Two Insect-Like Micro-Robots Developed at Washington State University
Washington State University has developed two miniature robots that are the smallest, lightest, and fastest fully functional micro-robots ever known to be created. These tiny robots, a mini-bug and a water strider, have the potential to be used in various fields such as artificial pollination, search and rescue, environmental monitoring, micro-fabrication, and robotic-assisted surgery.
Actuators are the key to these tiny robots, and the researchers at WSU have developed the smallest and fastest actuators ever known for micro-robotics. These tiny actuators use a material called a shape memory alloy, which can change shapes when heated. They are able to move the robots without any moving parts or spinning components, unlike traditional motors. The tiny actuators require only a small amount of current, allowing the robots to move at high speeds. In preliminary tests, the actuator was able to lift more than 150 times its own weight.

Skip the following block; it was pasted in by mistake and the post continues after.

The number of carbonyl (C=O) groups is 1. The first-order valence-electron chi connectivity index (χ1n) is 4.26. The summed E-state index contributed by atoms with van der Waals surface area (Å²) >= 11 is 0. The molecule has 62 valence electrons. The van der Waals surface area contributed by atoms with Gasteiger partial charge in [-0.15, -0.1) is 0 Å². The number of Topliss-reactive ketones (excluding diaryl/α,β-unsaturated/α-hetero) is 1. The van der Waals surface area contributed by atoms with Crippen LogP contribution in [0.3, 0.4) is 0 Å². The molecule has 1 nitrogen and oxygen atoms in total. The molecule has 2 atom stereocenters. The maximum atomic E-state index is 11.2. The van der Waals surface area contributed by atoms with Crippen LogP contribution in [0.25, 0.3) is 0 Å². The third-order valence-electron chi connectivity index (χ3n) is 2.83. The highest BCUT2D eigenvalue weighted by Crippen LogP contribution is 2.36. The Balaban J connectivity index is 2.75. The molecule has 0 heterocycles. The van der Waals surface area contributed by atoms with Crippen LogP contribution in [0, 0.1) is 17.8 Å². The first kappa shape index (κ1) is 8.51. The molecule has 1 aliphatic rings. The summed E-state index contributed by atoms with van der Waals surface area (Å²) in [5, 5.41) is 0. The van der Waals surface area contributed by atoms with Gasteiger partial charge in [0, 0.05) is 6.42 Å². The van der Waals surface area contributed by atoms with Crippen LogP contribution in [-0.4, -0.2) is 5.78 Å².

With these innovations, the researchers are working to further study the movements of insects to improve the mobility of their micro-robots. They are also working on making their robots fully autonomous and untethered from a power supply.